Autonomous Marine Vehicles (AMVs) are not only being required to carry out more complex tasks but also longer missions. This mainly requires effective resilient operation and efficient resource management to succeed in persistent presence at sea or ocean with minimal human interaction while maintaining seakeeping performance. Even though some of the current AMVs have a large degree of self-governance, most of them fail to support self-management (e.g. auto-maintenance during pre/in/post-mission phases). Autonomic Computing (AC) basically provides the following self-managing capabilities: self-healing, self-protecting, self-optimizing, and self-configuring. In addition, it provides systems with self-aware, self-adjusted, and self-situated abilities. AC comes from a biological metaphor based on the self-regulating capabilities of the autonomic nervous system in the human body. This paper introduces the AC concept to control architectures of AMVs to endow them with resilience and environmental efficiency. The above capabilities are to help persistent autonomy and automation endure over complex and long AMV operations. This paper presents the architectural aspects, and details of design and realization of this promising AC-based approach. It also discusses four key aspects from existing methodologies and technologies that are potential approaches to support the autonomic control architecture proposed for AMVs. Finally, future research directions are presented. (C) 2013 Elsevier Ltd. All rights reserved.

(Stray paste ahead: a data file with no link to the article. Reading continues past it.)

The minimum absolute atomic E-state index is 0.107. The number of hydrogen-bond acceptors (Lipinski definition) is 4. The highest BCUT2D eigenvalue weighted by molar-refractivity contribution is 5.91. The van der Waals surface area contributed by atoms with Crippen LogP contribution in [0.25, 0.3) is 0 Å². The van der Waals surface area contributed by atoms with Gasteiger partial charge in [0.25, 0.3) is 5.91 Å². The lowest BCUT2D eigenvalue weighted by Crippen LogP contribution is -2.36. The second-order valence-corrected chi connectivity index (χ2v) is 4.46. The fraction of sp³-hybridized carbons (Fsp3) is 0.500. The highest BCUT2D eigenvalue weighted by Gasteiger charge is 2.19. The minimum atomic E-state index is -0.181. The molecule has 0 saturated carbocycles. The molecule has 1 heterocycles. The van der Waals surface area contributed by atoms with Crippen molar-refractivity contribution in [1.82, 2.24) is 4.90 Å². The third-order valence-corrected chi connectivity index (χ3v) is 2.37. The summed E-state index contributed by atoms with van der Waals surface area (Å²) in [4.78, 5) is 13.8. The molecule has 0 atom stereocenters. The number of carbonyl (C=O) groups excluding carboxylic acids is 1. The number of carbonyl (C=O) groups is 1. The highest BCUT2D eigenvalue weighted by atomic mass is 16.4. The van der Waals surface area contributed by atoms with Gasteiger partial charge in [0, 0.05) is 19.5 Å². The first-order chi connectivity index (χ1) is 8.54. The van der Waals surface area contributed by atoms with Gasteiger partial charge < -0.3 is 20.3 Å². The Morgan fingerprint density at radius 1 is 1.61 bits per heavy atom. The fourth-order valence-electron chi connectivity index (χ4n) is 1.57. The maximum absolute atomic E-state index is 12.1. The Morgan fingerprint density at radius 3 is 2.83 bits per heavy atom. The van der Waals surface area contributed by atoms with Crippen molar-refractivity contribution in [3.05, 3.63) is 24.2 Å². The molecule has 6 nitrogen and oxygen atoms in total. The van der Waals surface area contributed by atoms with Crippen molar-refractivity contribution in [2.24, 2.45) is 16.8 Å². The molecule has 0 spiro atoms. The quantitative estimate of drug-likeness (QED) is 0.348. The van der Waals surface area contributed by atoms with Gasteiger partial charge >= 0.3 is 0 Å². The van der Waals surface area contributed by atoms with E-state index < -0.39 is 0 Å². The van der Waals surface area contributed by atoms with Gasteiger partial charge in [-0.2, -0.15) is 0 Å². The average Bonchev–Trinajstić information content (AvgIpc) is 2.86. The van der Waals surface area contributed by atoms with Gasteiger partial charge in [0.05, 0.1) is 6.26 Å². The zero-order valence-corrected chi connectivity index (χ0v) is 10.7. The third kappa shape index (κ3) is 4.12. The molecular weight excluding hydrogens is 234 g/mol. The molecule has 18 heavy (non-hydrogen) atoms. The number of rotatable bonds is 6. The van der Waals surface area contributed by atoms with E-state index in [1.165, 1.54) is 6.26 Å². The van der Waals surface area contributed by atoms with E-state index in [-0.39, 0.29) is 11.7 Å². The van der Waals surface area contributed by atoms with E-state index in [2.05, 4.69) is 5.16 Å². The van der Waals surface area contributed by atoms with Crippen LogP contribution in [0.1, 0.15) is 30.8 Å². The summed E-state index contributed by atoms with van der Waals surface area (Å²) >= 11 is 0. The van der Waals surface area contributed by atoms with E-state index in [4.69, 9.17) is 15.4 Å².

- Autonomic computing technology
- Self-managed ocean engineering
- Autonomous marine vehicles
- Bio-inspired robot resilience